In what other ways can a trainer help protect and maintain his voice?

Listening Skills of the Trainer

Listening Skills of Trainees and Trainer

In many soft skills training programs, such as communication skills training, the trainer works on developing the listening skills of trainees through various training activities one of which is the think and listen technique. It is even more essential that a trainer himself have exceptional communication skills on top of which are superior listening skills in order to perform well during any training program he is delivering.

Great listening skills are not a luxury but they are skills that any competent trainer cannot afford to do without. A competent trainer would make use of his exceptional listening skills in many occasions.

Buffering Multiple Trainee Questions

When a trainee asks a question then a second trainee asks another question and then a third asks yet another two or more questions a trainer with good listening skills would be able to listen to all those questions first and then start answering them in one go. This buffering of several questions in a row in the mind of the trainer allows him to link the answers of related questions with one another and provide the big picture in one continuous answer.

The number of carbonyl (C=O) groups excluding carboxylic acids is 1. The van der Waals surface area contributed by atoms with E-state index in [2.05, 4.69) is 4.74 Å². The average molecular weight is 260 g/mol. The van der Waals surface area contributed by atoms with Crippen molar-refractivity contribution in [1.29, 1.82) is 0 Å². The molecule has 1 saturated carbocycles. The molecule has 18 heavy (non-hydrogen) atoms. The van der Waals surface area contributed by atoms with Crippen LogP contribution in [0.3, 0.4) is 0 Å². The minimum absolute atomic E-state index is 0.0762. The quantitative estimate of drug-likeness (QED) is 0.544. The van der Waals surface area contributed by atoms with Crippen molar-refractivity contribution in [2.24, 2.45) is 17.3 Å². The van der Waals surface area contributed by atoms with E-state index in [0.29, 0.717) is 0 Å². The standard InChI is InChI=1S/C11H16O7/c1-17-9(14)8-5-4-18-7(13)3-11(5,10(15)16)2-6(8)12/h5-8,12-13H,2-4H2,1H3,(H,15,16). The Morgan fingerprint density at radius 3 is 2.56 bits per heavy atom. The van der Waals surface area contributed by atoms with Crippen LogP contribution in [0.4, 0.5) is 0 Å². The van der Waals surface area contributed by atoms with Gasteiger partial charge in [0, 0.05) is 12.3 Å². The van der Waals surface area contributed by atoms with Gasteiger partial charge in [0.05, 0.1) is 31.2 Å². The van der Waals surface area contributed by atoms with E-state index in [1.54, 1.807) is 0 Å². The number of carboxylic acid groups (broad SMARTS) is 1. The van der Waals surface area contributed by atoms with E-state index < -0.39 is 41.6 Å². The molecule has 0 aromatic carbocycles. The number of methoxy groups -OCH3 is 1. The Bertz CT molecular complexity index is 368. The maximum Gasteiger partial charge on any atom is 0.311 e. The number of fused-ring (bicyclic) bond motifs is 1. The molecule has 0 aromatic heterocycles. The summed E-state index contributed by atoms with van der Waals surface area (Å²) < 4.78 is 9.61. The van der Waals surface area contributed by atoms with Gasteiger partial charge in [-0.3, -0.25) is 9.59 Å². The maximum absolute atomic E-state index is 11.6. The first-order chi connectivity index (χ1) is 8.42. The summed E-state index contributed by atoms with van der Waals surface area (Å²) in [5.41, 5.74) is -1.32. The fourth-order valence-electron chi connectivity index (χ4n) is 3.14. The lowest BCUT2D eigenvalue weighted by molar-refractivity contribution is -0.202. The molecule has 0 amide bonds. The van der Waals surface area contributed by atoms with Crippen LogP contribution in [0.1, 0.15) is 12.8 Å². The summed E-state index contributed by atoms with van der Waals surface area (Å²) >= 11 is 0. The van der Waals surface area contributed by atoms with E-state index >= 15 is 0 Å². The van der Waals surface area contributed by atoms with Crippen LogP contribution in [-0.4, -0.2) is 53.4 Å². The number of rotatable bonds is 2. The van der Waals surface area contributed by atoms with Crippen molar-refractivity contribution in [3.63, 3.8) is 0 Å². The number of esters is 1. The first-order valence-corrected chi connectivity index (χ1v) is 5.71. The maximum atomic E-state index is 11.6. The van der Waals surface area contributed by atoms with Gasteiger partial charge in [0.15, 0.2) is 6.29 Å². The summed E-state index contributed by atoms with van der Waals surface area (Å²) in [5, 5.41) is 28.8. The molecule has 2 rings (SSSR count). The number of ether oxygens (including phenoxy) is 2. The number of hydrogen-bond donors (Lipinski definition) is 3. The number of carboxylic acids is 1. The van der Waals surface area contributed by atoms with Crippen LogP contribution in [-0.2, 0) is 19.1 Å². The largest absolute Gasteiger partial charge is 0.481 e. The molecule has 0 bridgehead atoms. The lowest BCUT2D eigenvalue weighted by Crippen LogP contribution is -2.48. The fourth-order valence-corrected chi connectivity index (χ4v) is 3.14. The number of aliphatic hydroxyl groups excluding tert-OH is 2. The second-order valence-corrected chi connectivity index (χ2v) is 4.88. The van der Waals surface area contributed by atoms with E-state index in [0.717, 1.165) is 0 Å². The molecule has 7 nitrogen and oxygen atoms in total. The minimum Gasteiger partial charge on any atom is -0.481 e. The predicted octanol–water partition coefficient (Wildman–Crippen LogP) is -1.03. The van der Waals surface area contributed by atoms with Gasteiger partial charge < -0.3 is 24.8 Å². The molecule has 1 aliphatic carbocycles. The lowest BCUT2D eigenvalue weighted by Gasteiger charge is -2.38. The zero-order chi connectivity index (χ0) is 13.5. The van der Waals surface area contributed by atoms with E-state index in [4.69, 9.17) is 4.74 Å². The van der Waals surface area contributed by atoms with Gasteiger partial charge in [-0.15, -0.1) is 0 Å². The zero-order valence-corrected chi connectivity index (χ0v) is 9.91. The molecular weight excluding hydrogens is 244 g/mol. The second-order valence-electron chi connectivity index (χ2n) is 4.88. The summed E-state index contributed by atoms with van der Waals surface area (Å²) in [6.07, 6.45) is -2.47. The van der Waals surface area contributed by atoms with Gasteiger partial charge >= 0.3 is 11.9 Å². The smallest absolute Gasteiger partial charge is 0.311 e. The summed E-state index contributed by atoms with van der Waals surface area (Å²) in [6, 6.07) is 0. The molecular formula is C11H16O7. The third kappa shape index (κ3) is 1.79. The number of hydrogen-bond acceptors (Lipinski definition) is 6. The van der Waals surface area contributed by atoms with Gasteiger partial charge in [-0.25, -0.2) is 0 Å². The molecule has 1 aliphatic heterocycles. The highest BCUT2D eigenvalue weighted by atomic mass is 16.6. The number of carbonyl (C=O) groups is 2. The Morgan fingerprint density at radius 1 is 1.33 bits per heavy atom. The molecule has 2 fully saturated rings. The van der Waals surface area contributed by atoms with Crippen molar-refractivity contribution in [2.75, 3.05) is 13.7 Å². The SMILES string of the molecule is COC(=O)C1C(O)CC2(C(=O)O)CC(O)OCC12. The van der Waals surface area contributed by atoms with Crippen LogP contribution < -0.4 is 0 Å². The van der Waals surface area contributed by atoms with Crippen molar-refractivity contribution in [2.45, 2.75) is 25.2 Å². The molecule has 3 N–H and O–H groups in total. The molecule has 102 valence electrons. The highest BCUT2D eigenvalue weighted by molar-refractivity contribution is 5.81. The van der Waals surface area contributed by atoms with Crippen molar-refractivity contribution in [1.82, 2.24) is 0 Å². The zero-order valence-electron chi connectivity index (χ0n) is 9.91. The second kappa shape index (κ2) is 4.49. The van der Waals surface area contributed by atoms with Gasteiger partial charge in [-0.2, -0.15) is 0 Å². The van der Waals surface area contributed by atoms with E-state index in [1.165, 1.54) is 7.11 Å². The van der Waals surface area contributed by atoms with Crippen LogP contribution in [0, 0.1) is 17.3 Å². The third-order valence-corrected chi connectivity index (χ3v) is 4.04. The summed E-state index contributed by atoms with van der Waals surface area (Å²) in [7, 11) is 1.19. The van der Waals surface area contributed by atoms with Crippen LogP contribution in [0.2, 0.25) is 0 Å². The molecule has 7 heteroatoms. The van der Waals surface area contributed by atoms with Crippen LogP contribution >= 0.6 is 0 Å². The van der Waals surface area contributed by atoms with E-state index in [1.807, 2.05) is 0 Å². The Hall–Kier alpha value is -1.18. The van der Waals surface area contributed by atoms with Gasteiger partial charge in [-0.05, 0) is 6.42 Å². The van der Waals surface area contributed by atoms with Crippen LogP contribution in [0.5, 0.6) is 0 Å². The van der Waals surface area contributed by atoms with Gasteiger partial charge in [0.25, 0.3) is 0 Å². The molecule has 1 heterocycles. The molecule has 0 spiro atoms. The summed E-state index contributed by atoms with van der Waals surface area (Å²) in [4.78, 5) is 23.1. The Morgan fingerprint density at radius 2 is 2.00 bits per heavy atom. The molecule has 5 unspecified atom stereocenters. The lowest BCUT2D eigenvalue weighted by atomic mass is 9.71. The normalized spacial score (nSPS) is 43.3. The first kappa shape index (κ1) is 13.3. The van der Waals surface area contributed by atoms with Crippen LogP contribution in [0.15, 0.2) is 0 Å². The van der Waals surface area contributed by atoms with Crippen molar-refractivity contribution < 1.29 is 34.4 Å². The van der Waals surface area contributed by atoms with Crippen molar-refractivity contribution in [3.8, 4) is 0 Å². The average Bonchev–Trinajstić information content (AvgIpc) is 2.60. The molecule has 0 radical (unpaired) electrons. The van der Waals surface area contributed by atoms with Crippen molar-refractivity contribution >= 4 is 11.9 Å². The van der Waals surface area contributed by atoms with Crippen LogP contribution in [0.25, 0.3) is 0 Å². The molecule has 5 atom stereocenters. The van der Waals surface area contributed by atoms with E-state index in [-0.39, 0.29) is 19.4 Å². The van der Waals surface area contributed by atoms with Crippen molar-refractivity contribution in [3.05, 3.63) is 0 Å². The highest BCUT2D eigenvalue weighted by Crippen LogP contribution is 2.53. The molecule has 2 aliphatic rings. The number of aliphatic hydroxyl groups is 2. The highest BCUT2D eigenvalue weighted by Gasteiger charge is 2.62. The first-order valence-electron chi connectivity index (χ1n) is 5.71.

Sure providing such a combined answer for multiple trainee questions needs superior listening skills from the trainer. Using such question buffering technique also displays to participants the greatness of the trainer and the high professional level he has reached making them put even more trust in him and show even greater respect for him.

Absorbing the Agitated Trainee

Another case where superior listening skills would prove handy to the trainer is when one of the trainees attempts to provide a long passionate comment expressing his own opinion with vigor aiming at refuting something the trainer or another participant has been saying. If the trainer in such a case attempts to cut such participant short prematurely the trainee might become highly dissatisfied, may even hold a grudge, carry strong negative emotions and demonstrate a negative attitude throughout the rest of the training.

If, however, the trainer allowed such trainee to speak his heart out, while carefully listening to him and mentally analyzing what he is saying, the trainer would be able to let the steam out from such participant. This containment of the agitated trainee by the trainer can even result in highly positive emotions building up in the heart of that participant, towards the trainer and the training as a whole, which may show up by the end of the training program.

After such trainee has completed his long and passionate comment, the trainer can then start giving his comment on it in a calms and to-the-point manner. This would never have been possible had the trainer lacked superior listening skills.

Conclusion

Listening skills are one of the most important communication skills that a trainer must master way before attempting to improve them in his or her trainees.

What other training situations can you think of in which a trainer would benefit from having strong listening skills?